Competitive domination: one or more players are keen to compensate their costs or make a handsome profit and accept the death of the other players as an unavoidable consequence of competition. The outcome set of the game explodes; we have not counted and described it but have found the maximum payoff configuration, which allows 2 players to earn up to 10 bonuses apiece, i.e., an 8 bonus net benefit (Fig. 2.b), but the other 2 will fall short of 24 points and die with a net monetary net benefit of -3 bonuses. To attain near maximum bonuses, the advantaged player’s skill and playing speed must be much greater than those of other players, so that they can deforest sites, gain control of the riparian borders quickly, and locate their I tokens optimally. However, differences in performance and competitive will are rarely this asymmetrical within teams, thus higher profits are increasingly difficult to achieve. This social preference implies that advantaged players consider legitimate any outcome of competition, and that disadvantaged players facing imminent death do not resort to revengeful collapse.
Revengeful collapse: disadvantaged players facing imminent death interpret their situation as a violation of equity norms and overflow the deforestation card or deforest the spring, thus killing the game in retaliation. Every player incurs a net benefit of -3 bonuses.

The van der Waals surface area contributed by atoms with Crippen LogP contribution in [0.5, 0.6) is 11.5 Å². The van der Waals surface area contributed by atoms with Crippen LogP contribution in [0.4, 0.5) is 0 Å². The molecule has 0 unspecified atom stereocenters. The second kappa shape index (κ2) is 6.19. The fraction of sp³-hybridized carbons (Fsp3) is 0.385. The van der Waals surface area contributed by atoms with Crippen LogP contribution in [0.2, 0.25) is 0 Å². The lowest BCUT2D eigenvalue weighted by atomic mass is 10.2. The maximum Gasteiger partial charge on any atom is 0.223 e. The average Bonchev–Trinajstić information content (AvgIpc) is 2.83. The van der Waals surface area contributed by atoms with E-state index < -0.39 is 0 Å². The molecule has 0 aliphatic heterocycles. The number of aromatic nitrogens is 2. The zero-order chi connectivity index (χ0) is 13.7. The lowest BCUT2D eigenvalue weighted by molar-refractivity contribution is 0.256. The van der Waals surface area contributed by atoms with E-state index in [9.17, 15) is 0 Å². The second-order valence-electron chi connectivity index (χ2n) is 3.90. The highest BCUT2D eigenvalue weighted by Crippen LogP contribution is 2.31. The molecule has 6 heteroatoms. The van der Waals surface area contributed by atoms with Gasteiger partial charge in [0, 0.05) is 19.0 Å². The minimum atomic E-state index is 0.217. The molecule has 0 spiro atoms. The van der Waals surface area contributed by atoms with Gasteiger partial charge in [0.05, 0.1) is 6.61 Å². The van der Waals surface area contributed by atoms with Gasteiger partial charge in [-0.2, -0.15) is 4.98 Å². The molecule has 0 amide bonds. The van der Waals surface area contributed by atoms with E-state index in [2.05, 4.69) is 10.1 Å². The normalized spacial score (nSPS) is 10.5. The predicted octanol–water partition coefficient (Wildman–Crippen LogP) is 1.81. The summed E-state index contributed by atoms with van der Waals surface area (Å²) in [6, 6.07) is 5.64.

Coalition with the dying: one or more advantaged players, at some point in the game, most probably in the later half, invite the disadvantaged into a deadly coalition, in which the latter die and cede all or part of their riparian sites in exchange for a share in the dismal bonuses that will result. We have therefore a somewhat macabre win-win situation. The maximum-payoff board configuration is the same as in competitive domination (Fig. 2.b). It is still cognitively difficult to discover but not socially difficult to implement because of the agreement among players. If costs, -10 bonuses, and benefits, 20 bonuses, are shared equally, it renders 2.5 bonus per player.